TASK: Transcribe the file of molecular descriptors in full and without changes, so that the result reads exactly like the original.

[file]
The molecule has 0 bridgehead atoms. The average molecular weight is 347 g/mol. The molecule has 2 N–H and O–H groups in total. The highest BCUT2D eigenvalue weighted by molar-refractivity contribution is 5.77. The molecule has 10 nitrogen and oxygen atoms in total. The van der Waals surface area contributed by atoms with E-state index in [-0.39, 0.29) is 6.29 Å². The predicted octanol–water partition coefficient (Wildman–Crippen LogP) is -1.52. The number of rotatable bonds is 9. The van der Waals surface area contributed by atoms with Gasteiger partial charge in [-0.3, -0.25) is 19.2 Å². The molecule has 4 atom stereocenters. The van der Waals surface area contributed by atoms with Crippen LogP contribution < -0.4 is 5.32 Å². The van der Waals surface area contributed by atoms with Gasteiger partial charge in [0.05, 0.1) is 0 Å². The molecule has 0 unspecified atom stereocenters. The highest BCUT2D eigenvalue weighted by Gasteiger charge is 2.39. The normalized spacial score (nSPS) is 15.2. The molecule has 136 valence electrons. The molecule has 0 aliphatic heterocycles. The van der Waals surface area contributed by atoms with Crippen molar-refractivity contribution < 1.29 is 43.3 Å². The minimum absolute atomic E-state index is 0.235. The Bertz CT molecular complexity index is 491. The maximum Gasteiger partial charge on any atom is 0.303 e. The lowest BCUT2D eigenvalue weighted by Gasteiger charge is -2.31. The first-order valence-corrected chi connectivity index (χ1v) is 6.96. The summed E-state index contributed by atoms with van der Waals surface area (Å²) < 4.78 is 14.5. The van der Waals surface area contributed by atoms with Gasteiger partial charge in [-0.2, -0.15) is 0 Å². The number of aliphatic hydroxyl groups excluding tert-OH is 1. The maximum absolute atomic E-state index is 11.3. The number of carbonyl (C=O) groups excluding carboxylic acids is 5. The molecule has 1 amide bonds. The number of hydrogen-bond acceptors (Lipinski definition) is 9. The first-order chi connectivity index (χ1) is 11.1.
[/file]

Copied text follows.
The molecule has 0 bridgehead atoms. The average molecular weight is 347 g/mol. The molecule has 2 N–H and O–H groups in total. The highest BCUT2D eigenvalue weighted by molar-refractivity contribution is 5.77. The molecule has 10 nitrogen and oxygen atoms in total. The van der Waals surface area contributed by atoms with E-state index in [-0.39, 0.29) is 6.29 Å². The predicted octanol–water partition coefficient (Wildman–Crippen LogP) is -1.52. The number of rotatable bonds is 9. The van der Waals surface area contributed by atoms with Gasteiger partial charge in [-0.3, -0.25) is 19.2 Å². The molecule has 4 atom stereocenters. The van der Waals surface area contributed by atoms with Crippen LogP contribution < -0.4 is 5.32 Å². The van der Waals surface area contributed by atoms with Gasteiger partial charge in [0.05, 0.1) is 0 Å². The molecule has 0 unspecified atom stereocenters. The highest BCUT2D eigenvalue weighted by Gasteiger charge is 2.39. The normalized spacial score (nSPS) is 15.2. The molecule has 136 valence electrons. The molecule has 0 aliphatic heterocycles. The van der Waals surface area contributed by atoms with Crippen molar-refractivity contribution < 1.29 is 43.3 Å². The minimum absolute atomic E-state index is 0.235. The Bertz CT molecular complexity index is 491. The maximum Gasteiger partial charge on any atom is 0.303 e. The lowest BCUT2D eigenvalue weighted by Gasteiger charge is -2.31. The first-order valence-corrected chi connectivity index (χ1v) is 6.96. The summed E-state index contributed by atoms with van der Waals surface area (Å²) < 4.78 is 14.5. The van der Waals surface area contributed by atoms with Gasteiger partial charge in [-0.2, -0.15) is 0 Å². The number of aliphatic hydroxyl groups excluding tert-OH is 1. The maximum absolute atomic E-state index is 11.3. The number of carbonyl (C=O) groups excluding carboxylic acids is 5. The molecule has 1 amide bonds. The number of hydrogen-bond acceptors (Lipinski definition) is 9. The first-order chi connectivity index (χ1) is 11.1.